During William Barr’s confirmation hearings this week to become U.S. Attorney-General, Senator Amy Klobuchar asked him questions that have become highly pertinent.
“The president persuading a person to commit perjury would be obstruction, is that right?"
"Well, yes. Well, any person who persuades another to – yeah,” replied Mr. Barr, the once and future Attorney-General, if he is confirmed.
“You also said that a president or any person convincing a witness to change testimony would be obstruction, is that right?"
Mr. Barr testified to that effect on Monday and Tuesday. Now his words face an immediate test: On Friday, Buzzfeed News reported that U.S. President Donald Trump personally ordered Michael Cohen, his former attorney and long-time confidant, to lie to Congress about his efforts to build a Trump Tower in Russia, rocking a Washington already in crisis over a partial government shutdown.
If the report holds up, it is arguably the most incriminating evidence against Mr. Trump to date. With its allegation of suborning perjury, it strongly advances an obstruction case which could very well trigger an impeachment process.
Rather than collusion, obstruction of justice – which was the first article of impeachment against Richard Nixon in 1974 – has become the big hook on which to bring down Mr. Trump. Collusion with Russia during an election presents a tougher legal challenge than an obstruction case.
Back in November, Mr. Cohen admitted that he misled Congress, saying that Mr. Trump’s bid to build a Trump tower in Moscow ended in January 2016, when in fact negotiations continued through June of that year. But in his guilty plea, Mr. Cohen didn’t say he had been specifically ordered by Mr. Trump to deceive lawmakers. In his election campaign, Mr. Trump said he had no business interests in Russia.
GOP lawmakers were strangely silent in response to the report, but Trump attorney Rudy Giuliani disputed it, calling Buzzfeed “the equivalent of those tabloids you buy at the grocery store on the way out that introduce you to Martians.” If you believe Mr. Cohen, he added, “I can get you a great deal on the Brooklyn Bridge.”
Then late Friday, a spokesman for the Mueller inquiry put out a statement denying the Buzzfeed report, at least in so far as references made into what information the Mueller inquiry possessed. The denial carried a lot of weight, allowing Mr. Trump to feel some vindication in his campaign against what he calls the Fake News media.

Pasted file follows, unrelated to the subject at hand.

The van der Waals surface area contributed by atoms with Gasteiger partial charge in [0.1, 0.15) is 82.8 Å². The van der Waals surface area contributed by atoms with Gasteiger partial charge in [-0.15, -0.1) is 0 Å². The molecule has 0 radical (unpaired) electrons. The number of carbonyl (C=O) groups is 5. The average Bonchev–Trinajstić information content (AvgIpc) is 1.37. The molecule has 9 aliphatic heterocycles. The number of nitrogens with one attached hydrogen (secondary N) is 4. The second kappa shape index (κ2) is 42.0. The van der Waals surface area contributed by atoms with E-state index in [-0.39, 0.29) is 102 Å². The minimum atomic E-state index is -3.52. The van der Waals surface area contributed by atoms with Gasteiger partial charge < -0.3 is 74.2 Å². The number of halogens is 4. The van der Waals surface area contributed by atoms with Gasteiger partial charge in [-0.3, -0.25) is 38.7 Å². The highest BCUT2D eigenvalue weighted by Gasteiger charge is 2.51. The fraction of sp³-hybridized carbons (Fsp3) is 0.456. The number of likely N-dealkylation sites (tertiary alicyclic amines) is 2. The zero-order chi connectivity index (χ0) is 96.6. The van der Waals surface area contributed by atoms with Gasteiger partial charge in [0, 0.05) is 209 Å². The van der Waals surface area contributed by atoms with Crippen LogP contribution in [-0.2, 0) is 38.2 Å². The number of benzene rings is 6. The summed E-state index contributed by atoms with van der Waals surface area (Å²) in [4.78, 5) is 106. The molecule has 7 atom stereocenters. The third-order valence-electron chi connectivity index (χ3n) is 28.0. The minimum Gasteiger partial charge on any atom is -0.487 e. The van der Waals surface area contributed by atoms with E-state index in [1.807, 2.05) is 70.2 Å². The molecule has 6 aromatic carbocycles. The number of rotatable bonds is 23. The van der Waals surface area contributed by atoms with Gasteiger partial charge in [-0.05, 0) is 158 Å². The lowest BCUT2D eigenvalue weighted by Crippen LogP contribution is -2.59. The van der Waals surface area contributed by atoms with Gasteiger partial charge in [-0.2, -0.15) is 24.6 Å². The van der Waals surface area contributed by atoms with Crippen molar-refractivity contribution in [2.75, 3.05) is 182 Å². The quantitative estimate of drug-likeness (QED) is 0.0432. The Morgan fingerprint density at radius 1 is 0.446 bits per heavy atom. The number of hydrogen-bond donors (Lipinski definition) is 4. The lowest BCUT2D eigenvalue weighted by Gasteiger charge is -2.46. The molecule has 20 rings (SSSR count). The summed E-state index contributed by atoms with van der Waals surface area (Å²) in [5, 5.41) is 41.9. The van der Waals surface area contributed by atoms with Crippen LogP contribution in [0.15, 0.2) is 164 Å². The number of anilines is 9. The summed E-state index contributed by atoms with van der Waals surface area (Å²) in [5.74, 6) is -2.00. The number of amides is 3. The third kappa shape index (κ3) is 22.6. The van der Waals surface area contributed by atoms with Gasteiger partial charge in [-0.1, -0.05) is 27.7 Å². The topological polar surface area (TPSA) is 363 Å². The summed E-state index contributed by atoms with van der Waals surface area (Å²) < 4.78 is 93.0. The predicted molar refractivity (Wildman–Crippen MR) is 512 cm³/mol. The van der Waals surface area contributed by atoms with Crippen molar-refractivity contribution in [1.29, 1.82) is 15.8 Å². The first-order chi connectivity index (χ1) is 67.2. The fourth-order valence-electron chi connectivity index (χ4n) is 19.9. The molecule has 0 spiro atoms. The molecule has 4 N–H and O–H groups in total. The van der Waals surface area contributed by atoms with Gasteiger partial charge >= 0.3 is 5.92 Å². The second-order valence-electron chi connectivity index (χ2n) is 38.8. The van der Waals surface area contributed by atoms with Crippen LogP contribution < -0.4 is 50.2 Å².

As could be expected, Democrats were bloodthirsty. Eric Holder, Barack Obama’s attorney-general, came out of the woodwork to say that Congress should start impeachment hearings if the story is accurate. Adam Schiff, chairman of the House intelligence committee, said the allegation that Mr. Trump “may have suborned perjury before our committee in an effort to curtail the investigation and cover up his business dealings with Russia is among the most serious to date.”
Mr. Trump has previously attacked Mr. Schiff. In a tweet last fall, the President replaced the two last letters in the congressman’s name with two letter T’s.
In his testimony, Mr. Barr left some doubts about whether the Mueller report might be made public. In a number of areas, the President could claim executive privilege. But lawmakers who have been pursuing the Russia story in committees can move on their own track on an obstruction case.
In addition to Ms. Klobuchar, Senate judiciary committee chairman Lindsey Graham also questioned Mr. Barr about false testimony this week and got the same answer she did. The senators’ line of questioning suggested they knew ahead of the Buzzfeed report how serious the obstruction case was becoming.
On Twitter, Mr. Trump mostly stuck to arguments for his wall, but cited what Fox News correspondent Kevin Corke had to say in regard to Mr. Cohen. “Don’t forget, Michael Cohen has already been convicted of perjury and fraud, and as recently as this week, the Wall Street Journal has suggested that he may have stolen tens of thousands of dollars.… Lying to reduce his jail time!”